Skully (a.k.a. skelsies) was one of the most popular street games we played. We played it on the street using bottle caps filled with wax on a  board drawn with chalk.  This was before twist off caps on soda bottles. We were very careful to pry open the bottle cap so not to bend the little metal disk. It needed to be flat.  Anywhere from 2 to 6 (or more) players can play. The basic theme is to use your fingers to shoot your piece, your favorite bottle cap, through the numbered course drawn on the street, then “kill” all the other players that were in the box you landed in, similar to marbles, leaving you the winner.

If we had a ball or a stoop, a street or a wall, we had everything we needed to spend countless hours playing and having fun. When I came in the house for dinner I would gulp down my food and head back out to play some night games, like Werewolf A.K.A. Ringoleavio. Werewolf was like a game of hide and seek. We played with two teams. The process of choosing teams was also a time honored process. Each team captain would “choose up” with a game of “odds, even”, using their fingers and the best out of three would pick first.  One team was the hunters and the other team was the hunted. The city streets were perfect for this game, with cars and fences and alleyways to hide in.

The goal of the hunters would be to catch all the members of the other team. A stoop would be the hunters base, or jail. The team being hunted would try to avoid capture and if possible, free their jailed compatriots. Not rocket science, but we did have coordinated strategy and deception. It also helped to have a few fast runners on your team. I had lead feet so I was usually the “jail keeper”.  The game would go on for hours.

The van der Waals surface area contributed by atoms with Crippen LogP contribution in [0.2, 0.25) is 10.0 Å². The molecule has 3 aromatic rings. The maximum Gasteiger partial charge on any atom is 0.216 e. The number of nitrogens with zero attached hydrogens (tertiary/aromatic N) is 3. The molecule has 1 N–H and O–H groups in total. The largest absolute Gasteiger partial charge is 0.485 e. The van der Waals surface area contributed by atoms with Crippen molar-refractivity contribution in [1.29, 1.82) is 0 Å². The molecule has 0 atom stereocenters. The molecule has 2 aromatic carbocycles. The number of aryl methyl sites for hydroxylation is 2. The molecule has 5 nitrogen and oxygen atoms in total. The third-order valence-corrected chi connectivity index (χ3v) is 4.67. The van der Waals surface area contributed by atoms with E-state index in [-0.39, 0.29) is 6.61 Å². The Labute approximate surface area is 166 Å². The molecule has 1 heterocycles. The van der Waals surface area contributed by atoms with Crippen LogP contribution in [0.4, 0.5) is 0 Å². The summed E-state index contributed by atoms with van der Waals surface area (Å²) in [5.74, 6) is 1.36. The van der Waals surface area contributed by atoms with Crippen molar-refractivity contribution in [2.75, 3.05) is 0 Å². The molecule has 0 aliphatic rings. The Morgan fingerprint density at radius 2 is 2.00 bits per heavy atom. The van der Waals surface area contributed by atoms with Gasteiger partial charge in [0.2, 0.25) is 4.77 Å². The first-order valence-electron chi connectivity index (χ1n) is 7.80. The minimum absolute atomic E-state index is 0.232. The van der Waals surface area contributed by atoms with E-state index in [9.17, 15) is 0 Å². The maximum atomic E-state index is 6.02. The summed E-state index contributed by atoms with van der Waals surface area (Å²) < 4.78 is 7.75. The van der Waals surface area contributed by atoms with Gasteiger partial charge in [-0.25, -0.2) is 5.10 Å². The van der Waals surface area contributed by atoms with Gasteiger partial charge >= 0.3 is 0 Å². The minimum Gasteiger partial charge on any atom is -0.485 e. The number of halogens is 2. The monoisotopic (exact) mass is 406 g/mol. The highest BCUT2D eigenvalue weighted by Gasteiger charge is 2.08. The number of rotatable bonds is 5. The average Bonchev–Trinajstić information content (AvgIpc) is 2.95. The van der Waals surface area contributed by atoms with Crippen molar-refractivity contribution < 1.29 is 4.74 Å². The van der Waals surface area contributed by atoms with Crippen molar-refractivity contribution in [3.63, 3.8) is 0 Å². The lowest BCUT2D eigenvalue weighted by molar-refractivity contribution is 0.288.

I tell you, I had a good night sleep every night. And forget about ring around the colar. When I took off my sneakers at night I had more dirt around my toes than you could imagine and we always took a bath at night. That way, as soon as the sun was up, we were back in the streets playing our hearts out.


Roasted Pepper and Cheese Frittata

  • 1 cup roasted peppers ,  see earlier blog for recipe
  • 2 eggs per serving
  • 1/4 cup sharp provolone cheese, diced
  • 1 tablespoon fresh basil, chopped
  • 1 teaspoon fresh oregano, chopped
  • salt and fresh ground pepper to taste
  • 2 tablespoons olive oil

In a medium non stick oven proof frying pan heat 2 tablespoons of olive oil on medium flame. Add the roasted peppers. Cook peppers for 2 minutes until warmed through.

Beat the eggs  in a small bowl and add a dash of salt and pepper.

Pour the eggs over the peppers.

Add cheese, and chopped herbs. Tilt the pan around so the egg covers the entire bottom of pan. Cook for 1-2 minutes until the edges start to firm.

Put the pan with the eggs on the top shelf of a 350 degree oven and bake until top is golden brown, about 4 minutes.

Remove the pan from the oven and run a spatula around the edges of the frittata to loosen it. Place a plate, larger than the pan over the pan and carefully flip the pan over so the pan is on top and the plate is on the bottom releasing the frittata from the pan onto the plate.

Cut the fritatta into serving pieces and place on a fresh slice of Italian bread to make a sandwich.


About Peter Bocchieri

Peter was born and raised in Brooklyn, NY and is a second generation Italian-American. He has a degree in Journalism from Long Island University and is an avid photographer, gardener and pet owner. Now that Peter is retired, he is relaxing at his home in North East Pennsylvania and cooking for his sons, Michael and Joseph, family and friends. Peter's passion for food was inspired by his Mother's and Grandmother's cooking, but at the age of 10 Peter felt he could do it better himself, so he did.
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2 Responses to Roasted Pepper and Cheese Frittata Sandwich

  1. barry says:

    again ,good story ,i remember a few of those games . even though i grew up on staten island. the fritatta looks awesome .well done pete!

  2. Peter,

    I remember that the streets were our playground and we worked out a whole system so that we would be as much less interupted as possible. Keep up the nostalgia. It feels good.